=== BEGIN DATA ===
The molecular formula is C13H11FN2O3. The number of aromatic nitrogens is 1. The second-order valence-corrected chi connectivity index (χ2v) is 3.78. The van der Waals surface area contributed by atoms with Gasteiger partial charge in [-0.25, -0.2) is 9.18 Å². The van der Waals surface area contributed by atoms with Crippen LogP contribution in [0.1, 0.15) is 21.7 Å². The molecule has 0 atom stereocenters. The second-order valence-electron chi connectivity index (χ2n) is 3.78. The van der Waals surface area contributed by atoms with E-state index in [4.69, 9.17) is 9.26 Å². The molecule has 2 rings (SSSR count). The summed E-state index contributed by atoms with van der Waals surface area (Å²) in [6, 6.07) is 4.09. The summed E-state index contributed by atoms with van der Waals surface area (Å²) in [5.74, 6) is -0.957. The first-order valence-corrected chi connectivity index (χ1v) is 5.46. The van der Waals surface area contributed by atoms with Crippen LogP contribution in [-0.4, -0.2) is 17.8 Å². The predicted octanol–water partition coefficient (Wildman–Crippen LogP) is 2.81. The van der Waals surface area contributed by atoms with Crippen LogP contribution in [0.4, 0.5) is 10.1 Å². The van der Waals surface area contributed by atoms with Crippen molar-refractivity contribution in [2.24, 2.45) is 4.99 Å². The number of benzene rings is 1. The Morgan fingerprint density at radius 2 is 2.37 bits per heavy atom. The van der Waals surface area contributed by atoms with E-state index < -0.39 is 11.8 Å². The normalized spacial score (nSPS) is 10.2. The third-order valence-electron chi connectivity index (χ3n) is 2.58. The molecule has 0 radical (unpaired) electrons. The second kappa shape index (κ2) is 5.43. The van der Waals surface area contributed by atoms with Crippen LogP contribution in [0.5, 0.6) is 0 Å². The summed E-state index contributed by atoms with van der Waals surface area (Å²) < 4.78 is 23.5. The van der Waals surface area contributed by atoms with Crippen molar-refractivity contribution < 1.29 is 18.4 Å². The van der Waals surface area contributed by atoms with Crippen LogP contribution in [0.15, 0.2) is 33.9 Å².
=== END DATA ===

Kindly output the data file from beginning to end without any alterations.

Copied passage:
The molecular formula is C13H11FN2O3. The number of aromatic nitrogens is 1. The second-order valence-corrected chi connectivity index (χ2v) is 3.78. The van der Waals surface area contributed by atoms with Gasteiger partial charge in [-0.25, -0.2) is 9.18 Å². The van der Waals surface area contributed by atoms with Crippen LogP contribution in [0.1, 0.15) is 21.7 Å². The molecule has 0 atom stereocenters. The second-order valence-electron chi connectivity index (χ2n) is 3.78. The van der Waals surface area contributed by atoms with E-state index in [4.69, 9.17) is 9.26 Å². The molecule has 2 rings (SSSR count). The summed E-state index contributed by atoms with van der Waals surface area (Å²) in [6, 6.07) is 4.09. The summed E-state index contributed by atoms with van der Waals surface area (Å²) in [5.74, 6) is -0.957. The first-order valence-corrected chi connectivity index (χ1v) is 5.46. The van der Waals surface area contributed by atoms with Crippen LogP contribution in [-0.4, -0.2) is 17.8 Å². The predicted octanol–water partition coefficient (Wildman–Crippen LogP) is 2.81. The van der Waals surface area contributed by atoms with Crippen LogP contribution in [0.4, 0.5) is 10.1 Å². The van der Waals surface area contributed by atoms with Crippen molar-refractivity contribution in [2.24, 2.45) is 4.99 Å². The number of benzene rings is 1. The Morgan fingerprint density at radius 2 is 2.37 bits per heavy atom. The van der Waals surface area contributed by atoms with E-state index < -0.39 is 11.8 Å². The normalized spacial score (nSPS) is 10.2. The third-order valence-electron chi connectivity index (χ3n) is 2.58. The molecule has 0 radical (unpaired) electrons. The second kappa shape index (κ2) is 5.43. The van der Waals surface area contributed by atoms with Crippen LogP contribution in [0.5, 0.6) is 0 Å². The summed E-state index contributed by atoms with van der Waals surface area (Å²) < 4.78 is 23.5. The van der Waals surface area contributed by atoms with Crippen molar-refractivity contribution < 1.29 is 18.4 Å². The van der Waals surface area contributed by atoms with Crippen LogP contribution in [0.15, 0.2) is 33.9 Å².